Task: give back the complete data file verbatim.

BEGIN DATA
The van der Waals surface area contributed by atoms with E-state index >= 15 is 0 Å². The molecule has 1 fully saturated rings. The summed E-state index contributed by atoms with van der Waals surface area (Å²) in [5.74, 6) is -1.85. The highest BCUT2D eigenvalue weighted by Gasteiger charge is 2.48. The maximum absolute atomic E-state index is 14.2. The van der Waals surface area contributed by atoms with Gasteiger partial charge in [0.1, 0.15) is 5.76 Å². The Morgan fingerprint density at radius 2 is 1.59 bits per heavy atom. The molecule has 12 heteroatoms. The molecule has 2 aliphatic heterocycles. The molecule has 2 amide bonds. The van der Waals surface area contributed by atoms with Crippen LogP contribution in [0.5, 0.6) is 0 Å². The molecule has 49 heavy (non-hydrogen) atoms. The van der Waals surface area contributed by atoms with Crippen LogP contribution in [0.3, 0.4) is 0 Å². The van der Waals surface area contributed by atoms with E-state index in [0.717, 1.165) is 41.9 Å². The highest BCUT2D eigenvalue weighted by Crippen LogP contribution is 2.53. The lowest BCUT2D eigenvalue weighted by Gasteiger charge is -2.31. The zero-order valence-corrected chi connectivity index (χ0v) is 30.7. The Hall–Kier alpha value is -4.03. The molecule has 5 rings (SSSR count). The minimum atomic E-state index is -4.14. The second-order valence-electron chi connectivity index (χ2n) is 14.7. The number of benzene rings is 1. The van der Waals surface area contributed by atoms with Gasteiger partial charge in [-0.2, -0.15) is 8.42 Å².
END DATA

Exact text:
The van der Waals surface area contributed by atoms with E-state index >= 15 is 0 Å². The molecule has 1 fully saturated rings. The summed E-state index contributed by atoms with van der Waals surface area (Å²) in [5.74, 6) is -1.85. The highest BCUT2D eigenvalue weighted by Gasteiger charge is 2.48. The maximum absolute atomic E-state index is 14.2. The van der Waals surface area contributed by atoms with Gasteiger partial charge in [0.1, 0.15) is 5.76 Å². The Morgan fingerprint density at radius 2 is 1.59 bits per heavy atom. The molecule has 12 heteroatoms. The molecule has 2 aliphatic heterocycles. The molecule has 2 amide bonds. The van der Waals surface area contributed by atoms with Crippen LogP contribution in [0.5, 0.6) is 0 Å². The molecule has 49 heavy (non-hydrogen) atoms. The van der Waals surface area contributed by atoms with Crippen LogP contribution in [0.3, 0.4) is 0 Å². The van der Waals surface area contributed by atoms with E-state index in [0.717, 1.165) is 41.9 Å². The highest BCUT2D eigenvalue weighted by Crippen LogP contribution is 2.53. The lowest BCUT2D eigenvalue weighted by Gasteiger charge is -2.31. The zero-order valence-corrected chi connectivity index (χ0v) is 30.7. The Hall–Kier alpha value is -4.03. The molecule has 5 rings (SSSR count). The minimum atomic E-state index is -4.14. The second-order valence-electron chi connectivity index (χ2n) is 14.7. The number of benzene rings is 1. The van der Waals surface area contributed by atoms with Gasteiger partial charge in [-0.2, -0.15) is 8.42 Å².